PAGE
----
University of California Press.

Version: 2008
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Fibrates for secondary prevention of cardiovascular disease and stroke

The aim of this study was to assess the effect of fibrates for the prevention of major events including heart attacks, strokes, and circulatory disease death in people with existing circulatory disease.

Cochrane Database of Systematic Reviews: Plain Language Summaries [Internet] - John Wiley & Sons, Ltd.

Version: 2015

Co‐enzyme Q10 supplementation for the primary prevention of cardiovascular disease

Cardiovascular disease (CVD) is the result of complications of the heart and blood vessels and is a worldwide healthcare burden. However, it is thought that CVD risk can be lowered by changing a number of modifiable risk factors, such as diet. Dietary supplements have received a great deal of attention for the prevention of CVD. One such supplement is coenzyme Q10 (CoQ10), which is an antioxidant. Deficiencies in CoQ10 have been associated with CVD. This review therefore assessed the effectiveness of CoQ10 supplementation for CVD prevention. We included trials administering CoQ10 as a single supplement in healthy adults or those at high risk of CVD (but without a diagnosis of CVD) and measuring cardiovascular events or major CVD risk factors, such as blood pressure and lipid levels. We found six completed randomised controlled trials with a total of 218 participants randomised. All were conducted in participants at high risk of CVD. Two examined CoQ10 supplementation alone and four examined CoQ10 supplementation in patients on statin therapy. The trials were small and short‐term, none measured cardiovascular events or adverse events, and we regarded two of the six trials as being at high risk of bias. Very few small trials contributed to the analyses and no conclusions can be drawn at this time. We also identified five ongoing trials and the results from these will add to the evidence base in due course. More longer‐term trials are needed to determine the effect of CoQ10 on cardiovascular events.

Cochrane Database of Systematic Reviews: Plain Language Summaries [Internet] - John Wiley & Sons, Ltd.

Version: 2015

Intercessory Prayer for the alleviation of ill health

Intercessory prayer is one of the oldest and most common interventions used with the intention of alleviating illness and promoting good health. It is practised by many faiths and involves a person or group setting time aside to petition God (or a god) on behalf of another who is in some kind of need. This review examines whether there is a difference in outcome for people who are prayed for by name whilst ill, or recovering from an illness or operation, and those who are not. Both groups of people still received their usual treatment for their illness. Ten trials were found which randomised a total of 7646 people. The majority of these compared prayer (for someone to become well) plus treatment as usual with treatment as usual without prayer. One trial had two prayer groups, comparing participants who knew they were being prayed for with those who did not.  Another trial prayed retroactively, randomising people a month to 6 years after they were admitted to hospital. Each trial had people with different illnesses. These included leukaemia, heart problems, blood infection, alcohol abuse and psychological or rheumatic disease. In one trial people were judged to be at high or low risk of death and placed in relevant groups.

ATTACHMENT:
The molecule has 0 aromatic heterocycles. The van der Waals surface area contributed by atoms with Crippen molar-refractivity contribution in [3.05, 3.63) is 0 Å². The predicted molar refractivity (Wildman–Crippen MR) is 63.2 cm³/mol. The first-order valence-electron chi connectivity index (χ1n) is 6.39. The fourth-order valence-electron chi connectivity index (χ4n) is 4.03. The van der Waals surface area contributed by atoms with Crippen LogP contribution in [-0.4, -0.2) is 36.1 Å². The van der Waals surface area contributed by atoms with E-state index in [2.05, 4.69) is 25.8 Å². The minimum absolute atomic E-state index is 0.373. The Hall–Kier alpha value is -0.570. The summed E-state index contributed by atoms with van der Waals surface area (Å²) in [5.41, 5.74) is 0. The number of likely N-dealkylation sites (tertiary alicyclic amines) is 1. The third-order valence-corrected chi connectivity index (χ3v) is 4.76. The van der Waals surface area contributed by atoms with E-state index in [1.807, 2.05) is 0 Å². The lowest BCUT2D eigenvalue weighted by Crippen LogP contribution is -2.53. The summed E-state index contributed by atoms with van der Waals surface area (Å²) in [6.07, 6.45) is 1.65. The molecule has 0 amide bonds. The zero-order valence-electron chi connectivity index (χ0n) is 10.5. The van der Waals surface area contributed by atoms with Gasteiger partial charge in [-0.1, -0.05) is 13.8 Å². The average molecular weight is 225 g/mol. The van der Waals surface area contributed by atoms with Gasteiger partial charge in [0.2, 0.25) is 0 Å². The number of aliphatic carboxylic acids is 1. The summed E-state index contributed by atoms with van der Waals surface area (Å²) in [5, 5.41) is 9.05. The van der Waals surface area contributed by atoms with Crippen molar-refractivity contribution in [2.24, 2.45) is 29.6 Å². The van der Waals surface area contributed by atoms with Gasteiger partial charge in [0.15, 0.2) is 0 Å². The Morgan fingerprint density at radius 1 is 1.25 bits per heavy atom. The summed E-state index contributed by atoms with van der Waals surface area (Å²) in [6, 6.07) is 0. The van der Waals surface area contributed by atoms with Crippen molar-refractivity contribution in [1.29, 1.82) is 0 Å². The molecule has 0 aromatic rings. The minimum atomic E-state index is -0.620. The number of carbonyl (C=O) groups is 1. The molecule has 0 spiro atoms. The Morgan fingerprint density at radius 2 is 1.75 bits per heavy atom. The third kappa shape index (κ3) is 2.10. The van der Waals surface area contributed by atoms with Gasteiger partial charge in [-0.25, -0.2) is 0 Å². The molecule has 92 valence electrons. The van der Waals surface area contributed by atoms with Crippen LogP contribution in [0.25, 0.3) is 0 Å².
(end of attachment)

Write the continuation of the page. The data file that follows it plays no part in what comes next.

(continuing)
Cochrane Database of Systematic Reviews: Plain Language Summaries [Internet] - John Wiley & Sons, Ltd.

Version: 2014

General physical health care advice for people with serious mental illness

People with serious mental illness tend to have poorer physical health than the general population with a greater risk of contracting diseases and often die at an early age. In schizophrenia, for example, life expectancy is reduced by about 10 years. People with mental health problems have higher rates of heart problems (cardiovascular disease), infectious diseases (including HIV and AIDS), diabetes, breathing and respiratory disease, and cancer.

Cochrane Database of Systematic Reviews: Plain Language Summaries [Internet] - John Wiley & Sons, Ltd.

Version: 2014

Triclosan/copolymer containing toothpastes for oral health

This review has been conducted to assess the effects of using a toothpaste containing triclosan (an antibacterial ingredient) plus copolymer (an ingredient to reduce the amount of triclosan that is washed away by rinsing or saliva) plus fluoride (a mineral that prevents tooth decay) compared with using a fluoride toothpaste (without triclosan/copolymer) for oral health.

Cochrane Database of Systematic Reviews: Plain Language Summaries [Internet] - John Wiley & Sons, Ltd.

Version: 2014